52 Week 38 — Spoiler filled discussion

Friday, January 26th, 2007

Don’t read this until you’ve read “52 Week 38”.

That’s the one with the three Horsemen figures on the cover.

Yeah, that’s three characters standing in front of each other so that you have to squint at the monstrosity to make sense of it, especially since you’ve never seen these characters before. What was that we were discussing on this blog last week about poor composition?


the two things that Sam Raimi omitted from Spider-Man

Thursday, January 25th, 2007

There are two items of negligence by director Sam Raimi from the first Spider-Man movie.

1) Spider-Man is one of those repressed freaks that no matter what he is like without the mask, he is not given to just let fly with whatever it is he is thinking, unless under some circumstances. More importantly whatever Peter Parker is, Spider-Man exploits all the freedom of anonymity and makes wisecracks and jokes and such a for a variety of reasons, but he does it constantly. How many jokes and cracks did Spidey make in the first movie? I recall that one when he webbed JJJ’s mouth shut. Very little aside from that. There was some levity in the dialogue when Spidey rescued Mary Jane the first time but aside from the flirting with his love interest Spidey just wasn’t personally funny.

2) When Spider-Man is drawn by Steve Ditko (and the first two Spider-Man movies are loosely based on the Ditko creations), all of his combat is based on acrobatics. He is always moving, always hyperkinetic, and always the kind of opponent for a dude on a flying sled. The Green Goblin maneuvers and tosses grenades. The Vulture flies and Spidey swings up and at ’em. The point is: Spidey’s fights involve aerobatics of sorts. He leaps, jumps, kinetics, dodging. Remember the train fight from Spider-Man 2? That was Spider-Man! For the most part the first Spider-Man movie’s fight scenes consisted of Spidey standing on the Goblin’s sled and going toe-to-toe punch-for-punch sorts of combat. “Rock ’em Sock ’em Robots”-sort of stuff. There was even the last fight where Spidey got whupped for nothing.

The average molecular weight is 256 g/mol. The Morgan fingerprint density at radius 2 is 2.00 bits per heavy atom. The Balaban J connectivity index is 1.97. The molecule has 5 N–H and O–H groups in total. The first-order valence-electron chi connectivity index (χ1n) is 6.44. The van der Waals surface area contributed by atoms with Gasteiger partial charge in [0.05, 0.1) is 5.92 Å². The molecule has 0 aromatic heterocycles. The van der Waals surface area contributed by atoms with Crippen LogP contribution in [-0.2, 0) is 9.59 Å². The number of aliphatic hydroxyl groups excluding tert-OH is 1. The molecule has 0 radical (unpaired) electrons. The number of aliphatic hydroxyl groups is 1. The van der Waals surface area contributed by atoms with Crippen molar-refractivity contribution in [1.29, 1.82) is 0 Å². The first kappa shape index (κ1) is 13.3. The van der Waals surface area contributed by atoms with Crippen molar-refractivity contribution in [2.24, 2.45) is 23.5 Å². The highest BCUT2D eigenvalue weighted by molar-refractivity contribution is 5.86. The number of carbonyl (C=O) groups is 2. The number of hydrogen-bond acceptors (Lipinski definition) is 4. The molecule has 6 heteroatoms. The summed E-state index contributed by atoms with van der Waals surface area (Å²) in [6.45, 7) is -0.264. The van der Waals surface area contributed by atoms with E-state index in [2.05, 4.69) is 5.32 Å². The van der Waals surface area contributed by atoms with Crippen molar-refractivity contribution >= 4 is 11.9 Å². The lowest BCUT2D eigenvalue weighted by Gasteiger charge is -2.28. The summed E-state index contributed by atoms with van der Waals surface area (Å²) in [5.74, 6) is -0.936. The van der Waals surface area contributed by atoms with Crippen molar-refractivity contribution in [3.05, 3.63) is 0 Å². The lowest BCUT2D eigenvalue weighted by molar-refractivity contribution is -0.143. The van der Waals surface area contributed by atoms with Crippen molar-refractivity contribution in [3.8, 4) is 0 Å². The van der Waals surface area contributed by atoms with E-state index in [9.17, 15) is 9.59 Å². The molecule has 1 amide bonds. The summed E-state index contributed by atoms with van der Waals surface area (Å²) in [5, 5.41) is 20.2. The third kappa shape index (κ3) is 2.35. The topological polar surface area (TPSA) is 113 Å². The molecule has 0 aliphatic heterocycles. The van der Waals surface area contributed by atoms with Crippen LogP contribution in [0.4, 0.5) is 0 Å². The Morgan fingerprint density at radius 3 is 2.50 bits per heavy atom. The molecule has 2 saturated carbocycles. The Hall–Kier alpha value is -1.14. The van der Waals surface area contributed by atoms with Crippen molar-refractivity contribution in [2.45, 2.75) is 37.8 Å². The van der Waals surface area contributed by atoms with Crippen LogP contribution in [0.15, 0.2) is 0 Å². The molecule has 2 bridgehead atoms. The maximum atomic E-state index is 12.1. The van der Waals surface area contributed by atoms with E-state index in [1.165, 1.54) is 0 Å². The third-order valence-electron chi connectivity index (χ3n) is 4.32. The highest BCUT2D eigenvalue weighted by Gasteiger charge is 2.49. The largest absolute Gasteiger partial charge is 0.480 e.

One could make many rationalizations for it, but these things are omissions.

These are what Spidey is. These are major aspects. This was the first Spider-Man live action production in over twenty years. Most importantly, there wasn’t going to be a second shot for years and these things were about seven dollars a show. For all of that, I want what Spider-Man is, and I want it the first time!

Like Underoos, but it’s a hotel room

Wednesday, January 24th, 2007

Spend a Night in the Bat Cave. This is a hotel room made up of Bat-memorabilia. You can pretend you’re Batman, except that Batman sleeps in a regular bedroom in Wayne Manor.

Sounds awesome! Oh wait…it’s a kids’ room.

Wellllllll…that’s OK, I guess. I mean, lots of kids would love to stay in a Batman room.



Map to Atlantis

Wednesday, January 24th, 2007

Aquaman: Sword of Atlantis #48 contains a map of Atlantis which Kurt Busiek created after asking for information from everyone’s buddy John Wells. John tells me he included every underwater society he could find, including the race that kidnapped Elongated Man on his honeymoon.